Wyandotte shank colour

I crossed a Wyandotte x rooster with bright yellow legs with a buff x hen with pale grey legs. Of the 30 offspring only one chick has inherited the yellow legs. I’m disappointed. Most of the chicks have white or grey legs. I’m looking to breed towards only having yellow legs in the flock.
Please can anyone tell me whether introducing a yellow legged roooster for the next generation is likely to result in yellow legged chicks or will the white and grey legs prove dominant?
 
i’ve Located a leg colour genetics chart. it looks like some of my pullets have green legs and if I breed those to a true bred yellow leg rooster I should get all yellow legged chicks. The chart also also suggests that the white and blue legged pullets should be carrying the yellow leg gene and I should get 50% yellow leg chicks if I breed those with a true bred yellow leg rooster. Can someone tell me if this sounds right?
 

Bo Garrett

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Feb 19, 2009
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I can tell you from experience that willow "green" shanks are dominant over yellow and it takes a few generations to get it removed and then from time to time you will get birds with yellow shanks that have a tinted willow overlay. I believe you must have both copies of the yellow gene in order to produce 100% yellow legged offspring.
 

Amer

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I crossed a Wyandotte x rooster with bright yellow legs with a buff x hen with pale grey legs. Of the 30 offspring only one chick has inherited the yellow legs. I’m disappointed. Most of the chicks have white or grey legs. I’m looking to breed towards only having yellow legs in the flock.
Please can anyone tell me whether introducing a yellow legged roooster for the next generation is likely to result in yellow legged chicks or will the white and grey legs prove dominant?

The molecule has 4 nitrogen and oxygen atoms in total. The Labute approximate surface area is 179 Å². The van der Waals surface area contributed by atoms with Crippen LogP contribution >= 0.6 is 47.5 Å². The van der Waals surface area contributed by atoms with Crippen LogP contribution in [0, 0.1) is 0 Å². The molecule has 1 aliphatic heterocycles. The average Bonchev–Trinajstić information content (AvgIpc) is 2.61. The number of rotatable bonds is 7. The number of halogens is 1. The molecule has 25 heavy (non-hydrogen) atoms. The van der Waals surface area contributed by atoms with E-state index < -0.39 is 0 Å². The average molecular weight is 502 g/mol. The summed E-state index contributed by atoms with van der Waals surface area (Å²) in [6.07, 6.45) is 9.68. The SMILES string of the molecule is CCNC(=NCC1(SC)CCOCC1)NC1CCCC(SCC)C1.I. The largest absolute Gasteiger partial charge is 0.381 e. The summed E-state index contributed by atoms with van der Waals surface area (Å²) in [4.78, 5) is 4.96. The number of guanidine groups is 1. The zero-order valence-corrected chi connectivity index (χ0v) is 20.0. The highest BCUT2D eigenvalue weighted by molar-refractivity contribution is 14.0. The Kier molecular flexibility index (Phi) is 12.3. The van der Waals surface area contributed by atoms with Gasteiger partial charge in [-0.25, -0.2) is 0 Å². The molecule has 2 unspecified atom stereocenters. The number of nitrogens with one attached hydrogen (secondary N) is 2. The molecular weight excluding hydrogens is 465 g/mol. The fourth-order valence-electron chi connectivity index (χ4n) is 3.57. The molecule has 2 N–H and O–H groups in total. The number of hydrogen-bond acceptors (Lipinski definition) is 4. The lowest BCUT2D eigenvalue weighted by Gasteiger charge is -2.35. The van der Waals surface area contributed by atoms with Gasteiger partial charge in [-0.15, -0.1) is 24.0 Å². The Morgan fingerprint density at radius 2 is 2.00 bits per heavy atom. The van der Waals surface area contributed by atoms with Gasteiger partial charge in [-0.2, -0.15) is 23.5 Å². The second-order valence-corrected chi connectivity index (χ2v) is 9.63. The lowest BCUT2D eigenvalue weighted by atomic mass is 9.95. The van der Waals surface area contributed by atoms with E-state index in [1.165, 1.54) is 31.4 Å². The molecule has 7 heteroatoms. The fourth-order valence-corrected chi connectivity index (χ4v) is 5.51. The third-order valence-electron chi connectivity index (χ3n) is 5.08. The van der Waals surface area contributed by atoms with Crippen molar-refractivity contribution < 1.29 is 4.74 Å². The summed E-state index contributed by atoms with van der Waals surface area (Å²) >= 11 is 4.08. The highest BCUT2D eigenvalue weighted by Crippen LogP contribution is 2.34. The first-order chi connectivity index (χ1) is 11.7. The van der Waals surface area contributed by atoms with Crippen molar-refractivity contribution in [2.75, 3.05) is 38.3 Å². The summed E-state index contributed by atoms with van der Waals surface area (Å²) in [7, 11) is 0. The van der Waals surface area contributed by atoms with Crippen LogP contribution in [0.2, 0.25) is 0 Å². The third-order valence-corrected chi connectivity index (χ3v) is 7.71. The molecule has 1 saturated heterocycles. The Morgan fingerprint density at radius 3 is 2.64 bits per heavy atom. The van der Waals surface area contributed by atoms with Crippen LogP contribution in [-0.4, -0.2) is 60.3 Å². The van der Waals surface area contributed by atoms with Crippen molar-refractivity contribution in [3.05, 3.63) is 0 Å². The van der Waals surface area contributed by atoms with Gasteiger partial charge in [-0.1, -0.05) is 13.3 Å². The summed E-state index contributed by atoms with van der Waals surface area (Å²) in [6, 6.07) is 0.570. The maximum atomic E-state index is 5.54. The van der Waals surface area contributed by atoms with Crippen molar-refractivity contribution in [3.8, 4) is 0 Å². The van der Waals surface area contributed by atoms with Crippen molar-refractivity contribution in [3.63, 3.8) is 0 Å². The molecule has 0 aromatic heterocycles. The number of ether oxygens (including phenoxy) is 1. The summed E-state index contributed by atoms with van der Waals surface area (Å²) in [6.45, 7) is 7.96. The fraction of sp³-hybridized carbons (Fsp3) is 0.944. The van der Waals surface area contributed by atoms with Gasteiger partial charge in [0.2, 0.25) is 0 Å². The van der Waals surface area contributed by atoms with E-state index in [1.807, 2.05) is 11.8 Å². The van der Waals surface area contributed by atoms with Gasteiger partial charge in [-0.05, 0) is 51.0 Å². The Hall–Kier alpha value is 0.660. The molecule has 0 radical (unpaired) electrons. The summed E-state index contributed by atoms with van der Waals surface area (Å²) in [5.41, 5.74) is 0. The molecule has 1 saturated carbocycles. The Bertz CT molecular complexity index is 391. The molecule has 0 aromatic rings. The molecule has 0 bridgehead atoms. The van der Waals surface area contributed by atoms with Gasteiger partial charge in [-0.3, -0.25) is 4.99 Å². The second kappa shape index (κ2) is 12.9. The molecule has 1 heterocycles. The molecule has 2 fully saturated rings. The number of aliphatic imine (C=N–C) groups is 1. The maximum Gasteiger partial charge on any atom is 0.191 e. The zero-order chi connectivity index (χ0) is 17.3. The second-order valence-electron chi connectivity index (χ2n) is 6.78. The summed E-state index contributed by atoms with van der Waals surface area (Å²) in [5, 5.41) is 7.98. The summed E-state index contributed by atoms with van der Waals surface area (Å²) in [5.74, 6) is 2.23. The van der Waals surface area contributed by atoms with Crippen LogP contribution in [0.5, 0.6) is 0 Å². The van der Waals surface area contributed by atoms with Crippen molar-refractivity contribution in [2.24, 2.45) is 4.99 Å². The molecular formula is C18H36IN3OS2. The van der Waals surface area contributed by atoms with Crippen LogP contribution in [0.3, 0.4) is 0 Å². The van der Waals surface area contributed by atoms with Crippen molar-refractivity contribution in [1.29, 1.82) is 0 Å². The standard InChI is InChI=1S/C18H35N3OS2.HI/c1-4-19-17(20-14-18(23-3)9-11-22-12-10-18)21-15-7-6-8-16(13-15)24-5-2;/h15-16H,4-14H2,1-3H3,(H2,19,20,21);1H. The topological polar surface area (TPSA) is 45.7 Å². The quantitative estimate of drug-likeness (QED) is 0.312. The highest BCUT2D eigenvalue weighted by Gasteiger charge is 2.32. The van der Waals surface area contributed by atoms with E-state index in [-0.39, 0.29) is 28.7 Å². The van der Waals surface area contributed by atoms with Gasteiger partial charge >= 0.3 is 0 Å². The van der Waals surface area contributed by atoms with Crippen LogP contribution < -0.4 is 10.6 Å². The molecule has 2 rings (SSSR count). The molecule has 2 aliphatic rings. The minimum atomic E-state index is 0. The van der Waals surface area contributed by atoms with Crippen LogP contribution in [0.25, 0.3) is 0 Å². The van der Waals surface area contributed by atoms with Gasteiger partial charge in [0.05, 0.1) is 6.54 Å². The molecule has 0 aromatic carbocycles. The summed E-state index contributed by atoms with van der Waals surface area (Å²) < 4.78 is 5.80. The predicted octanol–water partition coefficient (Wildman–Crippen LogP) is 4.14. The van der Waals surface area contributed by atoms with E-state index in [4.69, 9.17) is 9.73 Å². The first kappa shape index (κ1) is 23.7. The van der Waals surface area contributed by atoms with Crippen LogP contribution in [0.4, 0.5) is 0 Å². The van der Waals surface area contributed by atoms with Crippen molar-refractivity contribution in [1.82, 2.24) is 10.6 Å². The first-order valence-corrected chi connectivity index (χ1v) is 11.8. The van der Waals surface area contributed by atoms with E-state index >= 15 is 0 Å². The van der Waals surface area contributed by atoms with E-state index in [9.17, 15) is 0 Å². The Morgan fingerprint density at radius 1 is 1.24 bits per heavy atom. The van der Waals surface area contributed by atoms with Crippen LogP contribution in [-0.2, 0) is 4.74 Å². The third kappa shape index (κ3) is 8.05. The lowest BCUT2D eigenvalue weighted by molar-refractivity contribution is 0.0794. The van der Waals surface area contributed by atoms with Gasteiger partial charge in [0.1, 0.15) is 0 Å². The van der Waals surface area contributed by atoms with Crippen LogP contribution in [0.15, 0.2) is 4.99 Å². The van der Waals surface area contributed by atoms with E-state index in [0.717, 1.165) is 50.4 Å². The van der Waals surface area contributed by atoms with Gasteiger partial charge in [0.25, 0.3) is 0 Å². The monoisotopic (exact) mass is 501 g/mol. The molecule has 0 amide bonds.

All wyandottes genetically have yellow legs unless crossed with other breeds, so it is likely that the fading of leg color from egg production (and just that females typically don't have brilliant leg color either way) is what caused this.
Another male won't change much. I'd try and find a female with bright yellow legs and add her to the breeding pool. Those are hard to find.
 
Thanks for the comment.
Apart from the one yellow shanked bird, I have two pullets that show a hint of yellow in their shanks. Do people who understand genetics better than me think that it might be enough to see a predominance of yellow shanked offspring?
 

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Amer

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Thanks for the comment.
Apart from the one yellow shanked bird, I have two pullets that show a hint of yellow in their shanks. Do people who understand genetics better than me think that it might be enough to see a predominance of yellow shanked offspring?
It depends on how much you want to breed away from it. Entirely unrelated birds without that characteristic in their families will probably produce the best offspring.

Flat combs in Buckeyes has been a major problem. We started with one, but after we bred her, we kept getting them. We culled her and bred her nice combed daughter to her brother but we still get them. And her aunt to the brother. (The aunt actually layed more eggs.) Should have kept the original cock. That may have prevented it. But maybe not, since the cock was the brother of the poor combed hen, and he had to carry the recessive.
 

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